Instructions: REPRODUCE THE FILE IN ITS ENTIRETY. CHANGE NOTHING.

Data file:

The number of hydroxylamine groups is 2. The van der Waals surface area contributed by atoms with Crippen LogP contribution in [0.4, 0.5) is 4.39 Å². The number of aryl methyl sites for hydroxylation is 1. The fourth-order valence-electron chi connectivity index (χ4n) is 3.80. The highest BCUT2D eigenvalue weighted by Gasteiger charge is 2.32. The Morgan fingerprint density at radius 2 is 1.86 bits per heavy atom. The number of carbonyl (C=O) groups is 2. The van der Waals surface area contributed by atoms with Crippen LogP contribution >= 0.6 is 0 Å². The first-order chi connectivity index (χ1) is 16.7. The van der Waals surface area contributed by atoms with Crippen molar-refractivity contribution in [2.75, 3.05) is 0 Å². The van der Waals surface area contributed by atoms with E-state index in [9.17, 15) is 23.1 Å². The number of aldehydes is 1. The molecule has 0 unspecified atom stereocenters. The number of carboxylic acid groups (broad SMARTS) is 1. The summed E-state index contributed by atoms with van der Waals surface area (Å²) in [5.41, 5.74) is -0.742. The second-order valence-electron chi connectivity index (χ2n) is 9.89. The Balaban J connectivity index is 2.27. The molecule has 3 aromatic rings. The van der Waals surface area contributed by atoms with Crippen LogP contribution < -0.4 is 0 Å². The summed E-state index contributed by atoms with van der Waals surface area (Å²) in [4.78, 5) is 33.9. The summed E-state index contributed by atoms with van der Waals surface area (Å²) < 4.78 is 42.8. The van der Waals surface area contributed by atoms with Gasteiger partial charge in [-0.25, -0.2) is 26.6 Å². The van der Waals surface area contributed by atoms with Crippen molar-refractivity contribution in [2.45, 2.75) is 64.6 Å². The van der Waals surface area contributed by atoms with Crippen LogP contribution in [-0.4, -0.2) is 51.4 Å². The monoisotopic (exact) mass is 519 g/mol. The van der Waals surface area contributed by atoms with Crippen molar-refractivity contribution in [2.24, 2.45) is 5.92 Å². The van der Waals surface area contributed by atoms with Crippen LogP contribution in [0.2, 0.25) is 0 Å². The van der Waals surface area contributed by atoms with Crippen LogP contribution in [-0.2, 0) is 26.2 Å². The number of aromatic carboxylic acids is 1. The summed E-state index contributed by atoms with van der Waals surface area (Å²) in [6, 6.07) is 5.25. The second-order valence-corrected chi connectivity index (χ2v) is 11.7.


The number of hydroxylamine groups is 2. The van der Waals surface area contributed by atoms with Crippen LogP contribution in [0.4, 0.5) is 4.39 Å². The number of aryl methyl sites for hydroxylation is 1. The fourth-order valence-electron chi connectivity index (χ4n) is 3.80. The highest BCUT2D eigenvalue weighted by Gasteiger charge is 2.32. The Morgan fingerprint density at radius 2 is 1.86 bits per heavy atom. The number of carbonyl (C=O) groups is 2. The van der Waals surface area contributed by atoms with Crippen LogP contribution >= 0.6 is 0 Å². The first-order chi connectivity index (χ1) is 16.7. The van der Waals surface area contributed by atoms with Crippen molar-refractivity contribution in [2.75, 3.05) is 0 Å². The van der Waals surface area contributed by atoms with E-state index in [9.17, 15) is 23.1 Å². The number of aldehydes is 1. The molecule has 0 unspecified atom stereocenters. The number of carboxylic acid groups (broad SMARTS) is 1. The summed E-state index contributed by atoms with van der Waals surface area (Å²) in [5.41, 5.74) is -0.742. The second-order valence-electron chi connectivity index (χ2n) is 9.89. The Balaban J connectivity index is 2.27. The molecule has 3 aromatic rings. The van der Waals surface area contributed by atoms with Crippen LogP contribution < -0.4 is 0 Å². The summed E-state index contributed by atoms with van der Waals surface area (Å²) in [4.78, 5) is 33.9. The summed E-state index contributed by atoms with van der Waals surface area (Å²) < 4.78 is 42.8. The van der Waals surface area contributed by atoms with Gasteiger partial charge in [-0.25, -0.2) is 26.6 Å². The van der Waals surface area contributed by atoms with Crippen molar-refractivity contribution in [2.45, 2.75) is 64.6 Å². The van der Waals surface area contributed by atoms with Crippen LogP contribution in [-0.4, -0.2) is 51.4 Å². The monoisotopic (exact) mass is 519 g/mol. The van der Waals surface area contributed by atoms with Crippen molar-refractivity contribution in [2.24, 2.45) is 5.92 Å². The van der Waals surface area contributed by atoms with Crippen LogP contribution in [0.2, 0.25) is 0 Å². The van der Waals surface area contributed by atoms with Crippen LogP contribution in [-0.2, 0) is 26.2 Å². The number of aromatic carboxylic acids is 1. The summed E-state index contributed by atoms with van der Waals surface area (Å²) in [6, 6.07) is 5.25. The second-order valence-corrected chi connectivity index (χ2v) is 11.7.